Quincy May 9. 1819
In one of your letters—you ask me whether I can give you the names of the Mohawk’s who were concerned in the Noyade of the ten in Boston Harbour I now tell you in <
the> truth and upon honor—that I know not and never knew the names of any one of them during the week of that transaction— I was employed in the discharge of my duty as a Barrister at Law in the Court of Judicature—in the Town and County of Plymouth—when I returned to Boston the deed was done— I never inquired < w> who did it— whenever any person discovered an inclination to give me a history of it, As many did I constantly stoped him short—and said—say not a word to me upon that subject—name not to me, one person concerned in it— my reason for this Caution was—that I expected every day an indictment against the Authors of it—and that I should be called upon to defend them in a Court of Justice and I was determined that no judge or juror Attorney General or Solicitor General should have it in his power—to compel me to testify as a Witness to any fact relative to the transaction and to this day I know not the name of one Man concerned in it— Within two years past a Gentleman, an entire stranger to me on a visit he was pleased to make me blurted out the name of one Gentleman who he said told him, that he was one of the Mohawks but this name I will not committ to writing— you may depend upon it they were no ordinary Mohawks— the profound Secrete in which they have held their names—and the total abstinence from plunder are proofs of the Character of the Men— I believe they would have Tarred and feathered any one of their Number who should have been detected in Pocketing a pound of Hyson—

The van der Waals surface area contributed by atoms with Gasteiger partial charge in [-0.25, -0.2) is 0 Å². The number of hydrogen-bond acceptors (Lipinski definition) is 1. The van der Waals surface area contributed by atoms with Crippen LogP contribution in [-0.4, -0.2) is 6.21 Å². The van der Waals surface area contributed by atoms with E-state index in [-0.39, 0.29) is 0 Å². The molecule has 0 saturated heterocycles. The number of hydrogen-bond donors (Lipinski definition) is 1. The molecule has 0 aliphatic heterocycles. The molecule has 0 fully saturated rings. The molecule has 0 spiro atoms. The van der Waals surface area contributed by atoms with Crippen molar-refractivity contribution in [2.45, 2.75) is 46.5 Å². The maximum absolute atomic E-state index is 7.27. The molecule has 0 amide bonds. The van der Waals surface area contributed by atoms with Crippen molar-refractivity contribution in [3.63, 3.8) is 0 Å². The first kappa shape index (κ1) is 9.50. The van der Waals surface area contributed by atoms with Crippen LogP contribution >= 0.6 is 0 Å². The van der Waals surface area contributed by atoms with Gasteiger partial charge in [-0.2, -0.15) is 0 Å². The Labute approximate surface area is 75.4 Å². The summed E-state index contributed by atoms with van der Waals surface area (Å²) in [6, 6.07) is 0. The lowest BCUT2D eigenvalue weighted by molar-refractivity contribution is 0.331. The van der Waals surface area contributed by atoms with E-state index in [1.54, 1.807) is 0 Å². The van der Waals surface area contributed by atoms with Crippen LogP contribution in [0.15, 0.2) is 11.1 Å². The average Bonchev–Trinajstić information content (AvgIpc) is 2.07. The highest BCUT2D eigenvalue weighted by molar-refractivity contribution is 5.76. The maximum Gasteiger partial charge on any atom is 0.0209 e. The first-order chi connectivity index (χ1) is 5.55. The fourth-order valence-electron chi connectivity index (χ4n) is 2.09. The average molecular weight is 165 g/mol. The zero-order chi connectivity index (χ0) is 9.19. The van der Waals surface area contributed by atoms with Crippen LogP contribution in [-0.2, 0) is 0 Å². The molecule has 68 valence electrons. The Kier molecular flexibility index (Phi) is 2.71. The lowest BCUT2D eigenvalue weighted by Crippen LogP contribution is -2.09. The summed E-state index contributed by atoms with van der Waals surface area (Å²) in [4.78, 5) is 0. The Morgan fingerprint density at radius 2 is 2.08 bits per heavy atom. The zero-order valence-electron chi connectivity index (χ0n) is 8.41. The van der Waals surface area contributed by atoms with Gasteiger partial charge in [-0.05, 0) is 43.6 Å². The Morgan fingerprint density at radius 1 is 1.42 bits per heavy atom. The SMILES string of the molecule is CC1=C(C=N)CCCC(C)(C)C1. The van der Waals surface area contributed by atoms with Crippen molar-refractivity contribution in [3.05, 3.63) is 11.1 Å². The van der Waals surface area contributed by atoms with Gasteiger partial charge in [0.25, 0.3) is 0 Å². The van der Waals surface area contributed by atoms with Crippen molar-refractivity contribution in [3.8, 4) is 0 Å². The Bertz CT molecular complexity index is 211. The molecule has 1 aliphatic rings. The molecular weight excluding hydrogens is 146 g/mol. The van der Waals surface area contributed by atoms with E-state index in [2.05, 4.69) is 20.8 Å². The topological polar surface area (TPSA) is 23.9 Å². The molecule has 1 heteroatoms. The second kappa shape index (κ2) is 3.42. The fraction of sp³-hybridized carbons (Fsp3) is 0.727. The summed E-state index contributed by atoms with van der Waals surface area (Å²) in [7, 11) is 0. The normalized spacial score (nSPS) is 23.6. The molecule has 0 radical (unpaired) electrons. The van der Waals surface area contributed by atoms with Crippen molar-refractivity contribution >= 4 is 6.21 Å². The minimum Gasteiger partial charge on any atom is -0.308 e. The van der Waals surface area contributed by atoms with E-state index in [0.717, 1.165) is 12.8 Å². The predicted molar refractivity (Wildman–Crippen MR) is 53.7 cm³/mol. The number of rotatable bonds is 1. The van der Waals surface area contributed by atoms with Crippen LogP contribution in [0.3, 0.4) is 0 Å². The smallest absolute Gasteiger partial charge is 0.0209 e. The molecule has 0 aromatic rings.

I have not seem one of your Registers I believe for Six Months— I have long expected another Volume—and wait for it with some impatience— I have sent you several Manuscripts which if you have not printed and do not intend to publish I pray you to return to your friend and humble / Servant
MHi: Adams Family Papers, Letterbooks.